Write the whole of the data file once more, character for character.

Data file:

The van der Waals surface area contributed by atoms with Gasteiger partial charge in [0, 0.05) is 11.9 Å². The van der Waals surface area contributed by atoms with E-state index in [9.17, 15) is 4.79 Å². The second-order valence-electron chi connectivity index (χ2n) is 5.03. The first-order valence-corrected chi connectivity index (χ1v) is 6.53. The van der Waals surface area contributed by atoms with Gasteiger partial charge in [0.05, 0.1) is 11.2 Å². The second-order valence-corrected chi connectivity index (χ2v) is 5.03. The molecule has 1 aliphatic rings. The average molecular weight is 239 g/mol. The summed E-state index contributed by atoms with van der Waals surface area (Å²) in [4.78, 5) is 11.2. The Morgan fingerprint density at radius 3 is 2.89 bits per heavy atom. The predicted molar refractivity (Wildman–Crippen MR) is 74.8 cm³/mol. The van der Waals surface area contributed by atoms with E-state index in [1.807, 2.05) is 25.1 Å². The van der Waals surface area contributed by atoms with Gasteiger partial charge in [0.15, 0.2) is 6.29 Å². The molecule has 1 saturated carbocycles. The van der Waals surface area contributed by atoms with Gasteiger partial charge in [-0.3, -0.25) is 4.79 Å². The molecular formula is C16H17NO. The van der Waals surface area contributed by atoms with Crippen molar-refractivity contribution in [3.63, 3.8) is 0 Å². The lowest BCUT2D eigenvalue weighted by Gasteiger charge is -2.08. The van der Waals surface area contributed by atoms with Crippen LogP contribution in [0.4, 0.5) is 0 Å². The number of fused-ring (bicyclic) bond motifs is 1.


The van der Waals surface area contributed by atoms with Gasteiger partial charge in [0, 0.05) is 11.9 Å². The van der Waals surface area contributed by atoms with E-state index in [9.17, 15) is 4.79 Å². The second-order valence-electron chi connectivity index (χ2n) is 5.03. The first-order valence-corrected chi connectivity index (χ1v) is 6.53. The van der Waals surface area contributed by atoms with Gasteiger partial charge in [0.05, 0.1) is 11.2 Å². The second-order valence-corrected chi connectivity index (χ2v) is 5.03. The molecule has 1 aliphatic rings. The average molecular weight is 239 g/mol. The summed E-state index contributed by atoms with van der Waals surface area (Å²) in [4.78, 5) is 11.2. The Morgan fingerprint density at radius 3 is 2.89 bits per heavy atom. The predicted molar refractivity (Wildman–Crippen MR) is 74.8 cm³/mol. The van der Waals surface area contributed by atoms with E-state index in [1.807, 2.05) is 25.1 Å². The van der Waals surface area contributed by atoms with Gasteiger partial charge in [0.15, 0.2) is 6.29 Å². The molecule has 1 saturated carbocycles. The van der Waals surface area contributed by atoms with Gasteiger partial charge in [-0.3, -0.25) is 4.79 Å². The molecular formula is C16H17NO. The van der Waals surface area contributed by atoms with Crippen molar-refractivity contribution in [3.63, 3.8) is 0 Å². The lowest BCUT2D eigenvalue weighted by Gasteiger charge is -2.08. The van der Waals surface area contributed by atoms with Crippen LogP contribution in [0.4, 0.5) is 0 Å². The number of fused-ring (bicyclic) bond motifs is 1.